How To Choose The Right Frat Hound

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Nice Move

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The position of frat hound is one of great tradition and importance. His job requirements are equally (if not more) important to the chapter as an officer–he’s definitely more important than the social chair, that’s for damn sure. He’s the chapter mascot. He represents all of the qualities that you as a group want to portray outwardly. His temperament will fit with yours. If you’re the rowdy, good time group, he’ll be the type of dog who runs around and wants to hump strangers. If you’re the work hard, play hard type, then he’ll be the dog who stays when he’s told to and dominates the frisbee when it’s thrown. Choosing a frat hound is an important responsibility, and due to a dog’s lifespan, it doesn’t happen all that often. It’s a lot like nominating a new Supreme Court justice, but your frat hound is arguably more important to the world as you know it.

Lab
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This is by far the most popular breed for fraternities. How many pictures of composites have we seen with the lab front and center, usually wearing a bow tie? There’s a reason for this. Labs are fucking awesome. They’re fun, obedient, and extremely social around people they don’t know. They can be a little goofy sometimes, too, which is a good thing, because you don’t want a house dog that’s all business. If you’re not taking yourselves seriously, why should he? However, the Lab’s popularity is also its biggest downside. How are you distinguishing yourself if you’re just another house on the row with a handsome Labrador lounging around? Sure, yours is the best one, but every other house thinks its frat hound is the best, too. If you’re cool with fitting into the frat hound stereotype, by all means, go for it. But if you’d like to take a different approach, stay with me.

Great Dane

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Ah, the regal choice. Great Danes are traditionally the dogs of the aristocratic class, which fits in nicely with the image you’re trying to cultivate. Danes are badass, too. They are massive, athletic animals, and they’re fast as fuck. However, they’re much more demanding to take care of. They require more space and more food than any other dog in this column. Plus, for such athletic animals, they’re shockingly clumsy at normal speed. They will literally knock over everything in your house. Plus they’re just not as cuddly as other breeds, which, if we’re being really honest, is a huge selling point–half the job of the frat hound is to bring the girls to the yard.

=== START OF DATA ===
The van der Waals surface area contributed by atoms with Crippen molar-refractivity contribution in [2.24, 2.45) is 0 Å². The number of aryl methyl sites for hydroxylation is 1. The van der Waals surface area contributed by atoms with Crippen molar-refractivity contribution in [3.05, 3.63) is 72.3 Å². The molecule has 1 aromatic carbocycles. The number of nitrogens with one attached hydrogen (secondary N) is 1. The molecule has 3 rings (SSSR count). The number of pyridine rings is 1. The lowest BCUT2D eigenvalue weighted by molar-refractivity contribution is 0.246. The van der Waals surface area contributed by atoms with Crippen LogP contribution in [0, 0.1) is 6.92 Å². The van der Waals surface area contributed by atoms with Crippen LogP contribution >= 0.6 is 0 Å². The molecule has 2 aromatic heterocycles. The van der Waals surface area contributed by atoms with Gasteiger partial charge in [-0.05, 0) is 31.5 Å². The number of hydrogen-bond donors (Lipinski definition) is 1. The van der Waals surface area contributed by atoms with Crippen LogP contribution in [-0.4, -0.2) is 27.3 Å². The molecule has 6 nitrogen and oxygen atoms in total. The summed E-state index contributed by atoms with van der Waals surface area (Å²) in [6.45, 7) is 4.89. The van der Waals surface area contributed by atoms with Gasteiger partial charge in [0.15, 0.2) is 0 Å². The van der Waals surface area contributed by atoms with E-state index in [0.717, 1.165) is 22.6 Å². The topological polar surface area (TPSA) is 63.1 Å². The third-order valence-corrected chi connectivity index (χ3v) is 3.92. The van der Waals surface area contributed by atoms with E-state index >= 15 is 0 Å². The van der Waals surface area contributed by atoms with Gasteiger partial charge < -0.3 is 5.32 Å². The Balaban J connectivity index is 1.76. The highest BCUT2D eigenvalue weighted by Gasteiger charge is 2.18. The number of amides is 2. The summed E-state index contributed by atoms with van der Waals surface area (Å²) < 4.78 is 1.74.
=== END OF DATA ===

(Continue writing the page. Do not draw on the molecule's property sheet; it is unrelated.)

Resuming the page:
Golden Retriever

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Speaking of cuddly, if you’re going for pure aesthetics, the Golden is the way to go. I know, I know, you Lab purists out there are probably tearing your hair out at that statement, but trust me. When it comes down to which dogs girls want to snuggle up with the most, the Goldens have the edge. They also offer you a lot of “Air Bud”-related tie-ins. Whether it’s Halloween or having him on the sidelines for intramural games, the “Air Bud” possibilities are endless. They fucking love water, so going on float trips just got more awesome. Goldens also have the best temperament of the breeds we’re discussing. They’re just sweet, cuddly dudes, which is both good and bad for your purposes. On one hand, they’re super cool with any guest who comes over to the castle. On the other, they won’t get riled up when the douches from a rival frat break in to steal your composite. Hell, they’ll probably help them take it off the wall.

Pomeranian

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Hahahahahahahahahaha.

German Shepherd

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If I’m being honest, this is my number one draft pick. There’s a reason German Shepherds are the choice for military and police dogs around the world. They’re extraordinarily intelligent, they handle themselves well under pressure, and they’re extremely resilient. Even though they have a reputation as guard dogs, they’re actually a really friendly breed, provided you train them correctly. That’s the key here. Don’t get a German Shepherd if you don’t want to put the effort into train one, because he can get rowdy. You also have to watch him. Even though German Shepherds can be incredibly social dogs, they don’t immediately acclimate to strangers, and they’re very protective of their perceived family unit. This is great for house protection duties, but not exactly great for when your buddy comes in town to visit, and your dog greets him by tackling him in the foyer. That’s how people go to the hospital. Don’t say I didn’t warn you.

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Sterling Cooper is a contributing writer for Total Frat Move and Post Grad Problems. He has never understood why people like sand, and has been in a bitter ten year rivalry with Muggsy Bogues, for reasons neither of them choose to reveal.

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